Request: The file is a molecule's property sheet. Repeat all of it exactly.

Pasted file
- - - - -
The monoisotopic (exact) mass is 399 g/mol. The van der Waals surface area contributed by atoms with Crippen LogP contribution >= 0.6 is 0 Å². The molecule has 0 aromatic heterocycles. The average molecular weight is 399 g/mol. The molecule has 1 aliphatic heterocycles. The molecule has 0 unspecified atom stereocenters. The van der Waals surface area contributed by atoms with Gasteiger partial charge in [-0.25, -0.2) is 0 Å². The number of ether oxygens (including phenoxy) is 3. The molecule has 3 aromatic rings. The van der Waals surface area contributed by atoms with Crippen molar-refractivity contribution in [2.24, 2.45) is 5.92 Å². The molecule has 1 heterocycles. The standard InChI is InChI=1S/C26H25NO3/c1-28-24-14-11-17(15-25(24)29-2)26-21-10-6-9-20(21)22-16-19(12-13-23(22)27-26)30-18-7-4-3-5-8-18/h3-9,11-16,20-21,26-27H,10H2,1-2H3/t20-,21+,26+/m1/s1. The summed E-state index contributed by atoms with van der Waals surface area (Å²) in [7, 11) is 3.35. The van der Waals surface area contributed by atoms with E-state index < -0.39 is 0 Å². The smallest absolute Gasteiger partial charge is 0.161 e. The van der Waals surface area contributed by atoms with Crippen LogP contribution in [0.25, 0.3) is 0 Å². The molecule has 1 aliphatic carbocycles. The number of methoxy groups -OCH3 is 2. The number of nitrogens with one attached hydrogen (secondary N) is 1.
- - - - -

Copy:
The monoisotopic (exact) mass is 399 g/mol. The van der Waals surface area contributed by atoms with Crippen LogP contribution >= 0.6 is 0 Å². The molecule has 0 aromatic heterocycles. The average molecular weight is 399 g/mol. The molecule has 1 aliphatic heterocycles. The molecule has 0 unspecified atom stereocenters. The van der Waals surface area contributed by atoms with Gasteiger partial charge in [-0.25, -0.2) is 0 Å². The number of ether oxygens (including phenoxy) is 3. The molecule has 3 aromatic rings. The van der Waals surface area contributed by atoms with Crippen molar-refractivity contribution in [2.24, 2.45) is 5.92 Å². The molecule has 1 heterocycles. The standard InChI is InChI=1S/C26H25NO3/c1-28-24-14-11-17(15-25(24)29-2)26-21-10-6-9-20(21)22-16-19(12-13-23(22)27-26)30-18-7-4-3-5-8-18/h3-9,11-16,20-21,26-27H,10H2,1-2H3/t20-,21+,26+/m1/s1. The summed E-state index contributed by atoms with van der Waals surface area (Å²) in [7, 11) is 3.35. The van der Waals surface area contributed by atoms with E-state index < -0.39 is 0 Å². The smallest absolute Gasteiger partial charge is 0.161 e. The van der Waals surface area contributed by atoms with Crippen LogP contribution in [0.25, 0.3) is 0 Å². The molecule has 1 aliphatic carbocycles. The number of methoxy groups -OCH3 is 2. The number of nitrogens with one attached hydrogen (secondary N) is 1.